I’ve been trying to understand what postmodernism is for a while, but i can’t really get it. What is the postmodern view on things like philosophy, religion, culture, meaning, and knowledge? Am i wrong in assuming from the little research I have done that its mostly about criticism of power in all its forms in these mentioned topics? (Sorry for my bad English, Swedish undergraduate student)
From my notes. art history m.a.
Postmodernism: Generally considered today to begin in 1960s, what happens in the 1960s is the ubiquity of television. Television began to blanket the world and change one’s relationship to the world (Invention of the Internet could become a subchapter of that)
Postmodernism is a movement of doubt— one that argues that there are no solutions. Sees ambiguity as a natural state. Ambiguity to a Modernist is a failure, means you haven’t thought it through enough—in Postmodernism they want to present all sides of an argument.
It presents an understanding that there is an inability to distinguish between “false” and “true, and that “false” and “true” are not given but rather ambiguous platforms. Distinctions are relative not absolute.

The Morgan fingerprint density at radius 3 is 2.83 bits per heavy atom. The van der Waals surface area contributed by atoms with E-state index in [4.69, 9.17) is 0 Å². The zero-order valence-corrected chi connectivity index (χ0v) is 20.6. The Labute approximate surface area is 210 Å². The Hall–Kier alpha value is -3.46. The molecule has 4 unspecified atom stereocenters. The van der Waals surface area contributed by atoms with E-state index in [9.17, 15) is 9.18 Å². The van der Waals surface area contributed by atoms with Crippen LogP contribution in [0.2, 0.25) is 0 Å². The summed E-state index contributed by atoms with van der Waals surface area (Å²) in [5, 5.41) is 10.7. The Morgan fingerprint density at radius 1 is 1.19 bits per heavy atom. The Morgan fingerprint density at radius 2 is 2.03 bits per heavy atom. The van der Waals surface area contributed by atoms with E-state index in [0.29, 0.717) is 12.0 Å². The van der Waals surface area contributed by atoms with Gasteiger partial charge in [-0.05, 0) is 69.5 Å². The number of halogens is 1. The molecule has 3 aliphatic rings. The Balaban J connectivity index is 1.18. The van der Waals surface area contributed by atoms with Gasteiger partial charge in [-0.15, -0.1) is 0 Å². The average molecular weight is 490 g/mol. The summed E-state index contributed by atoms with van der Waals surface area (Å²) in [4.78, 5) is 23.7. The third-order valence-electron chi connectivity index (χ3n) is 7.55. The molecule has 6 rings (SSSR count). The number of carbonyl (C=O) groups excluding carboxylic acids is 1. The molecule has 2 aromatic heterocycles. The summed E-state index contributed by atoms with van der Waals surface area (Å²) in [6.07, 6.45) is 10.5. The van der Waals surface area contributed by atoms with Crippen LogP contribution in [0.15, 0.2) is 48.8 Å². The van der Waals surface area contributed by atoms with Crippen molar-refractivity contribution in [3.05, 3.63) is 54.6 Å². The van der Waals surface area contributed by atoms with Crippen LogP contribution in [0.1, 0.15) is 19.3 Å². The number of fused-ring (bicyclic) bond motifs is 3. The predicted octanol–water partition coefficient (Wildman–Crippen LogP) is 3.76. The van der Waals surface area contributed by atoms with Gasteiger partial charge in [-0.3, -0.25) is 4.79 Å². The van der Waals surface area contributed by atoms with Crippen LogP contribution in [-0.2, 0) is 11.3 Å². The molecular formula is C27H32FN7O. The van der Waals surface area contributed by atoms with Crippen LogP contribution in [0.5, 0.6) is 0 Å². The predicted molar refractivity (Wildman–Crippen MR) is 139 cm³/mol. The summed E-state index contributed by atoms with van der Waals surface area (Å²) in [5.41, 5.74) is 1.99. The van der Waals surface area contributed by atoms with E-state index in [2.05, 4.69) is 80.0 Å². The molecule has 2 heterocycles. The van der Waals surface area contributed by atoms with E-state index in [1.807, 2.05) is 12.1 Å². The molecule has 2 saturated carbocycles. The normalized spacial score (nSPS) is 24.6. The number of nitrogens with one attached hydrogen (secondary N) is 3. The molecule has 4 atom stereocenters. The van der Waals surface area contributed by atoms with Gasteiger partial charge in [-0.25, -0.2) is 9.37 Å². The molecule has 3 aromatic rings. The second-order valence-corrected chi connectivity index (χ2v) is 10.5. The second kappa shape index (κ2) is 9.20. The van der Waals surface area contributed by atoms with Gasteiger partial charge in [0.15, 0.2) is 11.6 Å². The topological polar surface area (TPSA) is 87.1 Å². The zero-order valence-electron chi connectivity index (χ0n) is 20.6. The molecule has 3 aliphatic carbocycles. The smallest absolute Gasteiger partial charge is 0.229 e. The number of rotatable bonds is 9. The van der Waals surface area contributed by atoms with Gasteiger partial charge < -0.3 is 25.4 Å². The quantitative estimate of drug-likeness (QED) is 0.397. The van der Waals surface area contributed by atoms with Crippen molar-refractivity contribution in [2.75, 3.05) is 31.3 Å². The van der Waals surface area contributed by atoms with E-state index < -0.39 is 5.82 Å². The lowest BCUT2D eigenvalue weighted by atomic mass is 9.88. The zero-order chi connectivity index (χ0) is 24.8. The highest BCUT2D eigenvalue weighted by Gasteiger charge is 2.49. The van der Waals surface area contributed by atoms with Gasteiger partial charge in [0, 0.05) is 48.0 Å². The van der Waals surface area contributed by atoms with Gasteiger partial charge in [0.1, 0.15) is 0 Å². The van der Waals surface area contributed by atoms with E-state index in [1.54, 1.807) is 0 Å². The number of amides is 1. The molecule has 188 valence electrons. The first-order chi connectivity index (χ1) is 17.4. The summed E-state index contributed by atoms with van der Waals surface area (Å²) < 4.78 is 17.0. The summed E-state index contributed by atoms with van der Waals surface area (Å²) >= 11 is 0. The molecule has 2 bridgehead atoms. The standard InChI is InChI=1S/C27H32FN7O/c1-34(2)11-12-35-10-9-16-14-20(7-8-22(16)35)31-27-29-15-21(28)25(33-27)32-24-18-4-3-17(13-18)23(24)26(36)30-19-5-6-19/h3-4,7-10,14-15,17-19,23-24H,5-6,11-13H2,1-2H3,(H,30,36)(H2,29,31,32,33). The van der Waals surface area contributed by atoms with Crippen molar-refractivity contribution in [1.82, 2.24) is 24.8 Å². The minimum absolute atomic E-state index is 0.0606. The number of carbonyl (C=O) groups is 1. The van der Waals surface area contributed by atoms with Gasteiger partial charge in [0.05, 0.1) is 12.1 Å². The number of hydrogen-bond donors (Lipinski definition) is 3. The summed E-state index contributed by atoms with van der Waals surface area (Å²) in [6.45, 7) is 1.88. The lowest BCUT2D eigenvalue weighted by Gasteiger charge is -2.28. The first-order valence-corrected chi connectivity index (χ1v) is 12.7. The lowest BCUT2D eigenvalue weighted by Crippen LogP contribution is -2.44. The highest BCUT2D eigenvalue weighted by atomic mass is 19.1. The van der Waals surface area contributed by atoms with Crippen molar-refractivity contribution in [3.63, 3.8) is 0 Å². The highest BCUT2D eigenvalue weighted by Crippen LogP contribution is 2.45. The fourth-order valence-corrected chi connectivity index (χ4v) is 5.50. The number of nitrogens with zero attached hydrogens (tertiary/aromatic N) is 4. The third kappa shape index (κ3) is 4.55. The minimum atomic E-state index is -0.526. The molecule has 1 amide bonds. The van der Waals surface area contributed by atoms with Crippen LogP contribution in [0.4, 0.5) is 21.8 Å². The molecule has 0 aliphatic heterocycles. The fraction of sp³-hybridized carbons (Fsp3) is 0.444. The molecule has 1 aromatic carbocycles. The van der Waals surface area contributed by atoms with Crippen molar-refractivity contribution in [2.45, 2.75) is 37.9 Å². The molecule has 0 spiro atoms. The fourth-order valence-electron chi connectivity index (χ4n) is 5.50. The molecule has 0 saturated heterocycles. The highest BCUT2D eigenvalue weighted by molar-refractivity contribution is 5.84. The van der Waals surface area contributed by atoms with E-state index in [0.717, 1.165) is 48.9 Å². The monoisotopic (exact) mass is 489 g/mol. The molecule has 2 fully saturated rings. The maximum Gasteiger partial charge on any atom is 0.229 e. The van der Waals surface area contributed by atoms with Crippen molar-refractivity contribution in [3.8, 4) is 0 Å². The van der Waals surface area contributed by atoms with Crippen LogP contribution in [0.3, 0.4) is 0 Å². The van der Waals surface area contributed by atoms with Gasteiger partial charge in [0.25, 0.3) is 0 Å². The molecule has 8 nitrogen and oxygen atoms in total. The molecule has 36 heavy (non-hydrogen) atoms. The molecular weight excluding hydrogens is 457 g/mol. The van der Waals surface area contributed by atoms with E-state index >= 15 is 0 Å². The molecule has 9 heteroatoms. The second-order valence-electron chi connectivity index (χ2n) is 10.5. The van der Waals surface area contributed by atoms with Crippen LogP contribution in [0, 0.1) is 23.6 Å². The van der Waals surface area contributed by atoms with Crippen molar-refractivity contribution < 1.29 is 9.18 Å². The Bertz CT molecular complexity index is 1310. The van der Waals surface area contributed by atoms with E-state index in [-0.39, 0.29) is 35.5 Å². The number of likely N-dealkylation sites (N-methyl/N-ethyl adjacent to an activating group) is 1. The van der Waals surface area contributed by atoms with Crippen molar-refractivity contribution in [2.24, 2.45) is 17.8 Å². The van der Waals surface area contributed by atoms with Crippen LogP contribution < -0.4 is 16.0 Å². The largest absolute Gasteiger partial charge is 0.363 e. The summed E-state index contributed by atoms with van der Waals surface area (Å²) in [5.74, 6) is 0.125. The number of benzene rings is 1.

Postmodernism as unrelieved, incessant irony. Almost omnipresent sense of irony. Nobody means what they say, everything is put on, and everyone is tongue & cheek all the time. Acceleration of change means that all is influx. All stability is overturned. All the things that are contain their opposites within them.
Religion, politics, morals, ethics, etc. all contain their opposite within them. (Examples: Biggest sex star in Hollywood is gay, Catholic priests molest children, JFK Hoover wore a dress ). Meaning is endlessly deferred. You never reach meaning. Every reading is a new reading and the meaning remains just outside of reach.
There is a refusal to distinguish between high and low, avant-garde and kitsch. These distinctions don’t matter. There is an embrace of mass culture, not for mass culture on its own, but for the idea that all of the distinctions are not so good. (That is why 1960s is also the decade of Pop Art). Celebrity culture is at the complete center of Postmodernism. Entertainment. Warhol was the first to say Marilyn Monroe is important. Painting by George Brock vs. Saturday Evening Post cover by Norman Rockwell Postmodernism embraces the vernacular. “The vernacular likes crap” We know more about Britney Spears than we do about person who lives 3 doors away from us —that is how our culture is set up. We live in a world of total commodification. The only value that isn’t relative is cash value. We don’t care what the best-reviewed film of the weekend was, or most likely to win an Oscar etc. We care what the highest grossing movie was. Why study Death of a Salesman and not study the Flinstones? Flinstones tell us many important things about culture.